|Synopsis Home||Nehemiah Chapter 8|
Chapters 2 to 6
Chapters 9 to 11
Chapters 12 and 13
The law resumes its authority
By means of Ezra and Nehemiah, the law resumes its authority, and that at the people's own request, for God had prepared their hearts. Accordingly, God had gathered them together on the first day of the seventh month. It was really the trumpet of God, although the people were unconscious of it, that gathered them to this new moon, which shone again in grace, whatever might be the clouds that veiled its feeble light. The people's hearts were touched by the testimony of the law, and they wept. But Nehemiah and Ezra bade them rejoice, for the day was holy. Doubtless these men of God were right. Since God was restoring His people, it became them to rejoice and give thanks.
The feast of tabernacles kept with great gladness
The second day, continuing the search into the holy book they found that Israel ought to keep a feast on the fifteenth day of the same month. On restoration from chastening, when the church finds itself again before God, it often happens that precepts are recollected, which had been long forgotten and lost during the apparently better days of God's people; and with the precepts, the blessing that attends their fulfilment is recovered also. Since the days of Joshua, the children of Israel had not followed these ordinances of the law. What a lesson! This feast of tabernacles was kept with great gladness,  a touching expression of the interest with which God marked the return of His people; a partial return, it is true, and soon beclouded (and even the hope to which it gave rise entirely destroyed by the rejection of the Messiah, who should have been its crown), yet of great value, as the first fruits in grace of that restoration which will accompany Israel's turning of heart to Christ, as manifested by their saying, "Blessed is he that cometh in the name of Jehovah!" The gladness was sincere and real; but everything was imperfect. The tenth day had not its antitype. Israel's humiliation had, as yet, no connection with that death which at once filled up their iniquity, and atoned for it. Their joy was well founded. It was yet but transient.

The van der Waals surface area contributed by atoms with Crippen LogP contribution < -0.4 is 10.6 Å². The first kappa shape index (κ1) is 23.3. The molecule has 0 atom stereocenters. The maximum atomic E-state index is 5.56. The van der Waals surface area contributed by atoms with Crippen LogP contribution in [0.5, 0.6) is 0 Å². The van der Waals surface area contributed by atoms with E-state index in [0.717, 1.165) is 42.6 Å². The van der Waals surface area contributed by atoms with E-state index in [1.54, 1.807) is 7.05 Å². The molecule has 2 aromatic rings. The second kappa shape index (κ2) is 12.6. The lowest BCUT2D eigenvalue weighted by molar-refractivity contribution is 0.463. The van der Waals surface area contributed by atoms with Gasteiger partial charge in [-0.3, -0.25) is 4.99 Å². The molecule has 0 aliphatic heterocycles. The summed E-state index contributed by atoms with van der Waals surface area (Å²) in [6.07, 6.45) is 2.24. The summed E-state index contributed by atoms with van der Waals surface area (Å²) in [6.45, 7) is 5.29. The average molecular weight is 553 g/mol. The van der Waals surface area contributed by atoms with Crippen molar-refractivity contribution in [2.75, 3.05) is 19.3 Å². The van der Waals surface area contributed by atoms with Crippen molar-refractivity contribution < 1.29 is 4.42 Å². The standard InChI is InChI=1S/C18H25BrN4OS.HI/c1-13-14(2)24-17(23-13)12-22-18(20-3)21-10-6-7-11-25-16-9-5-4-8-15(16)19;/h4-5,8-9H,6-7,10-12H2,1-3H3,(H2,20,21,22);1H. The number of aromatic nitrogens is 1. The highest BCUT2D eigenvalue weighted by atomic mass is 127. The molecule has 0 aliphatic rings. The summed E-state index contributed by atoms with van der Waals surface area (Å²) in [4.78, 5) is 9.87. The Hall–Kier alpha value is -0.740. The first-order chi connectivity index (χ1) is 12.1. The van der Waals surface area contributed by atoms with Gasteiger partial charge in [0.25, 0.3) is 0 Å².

The feast of tabernacles was the celebration of their rest and possession of the land after passing through the wilderness. The booths marked that they had been under tents as pilgrims.Synopsis by John Darby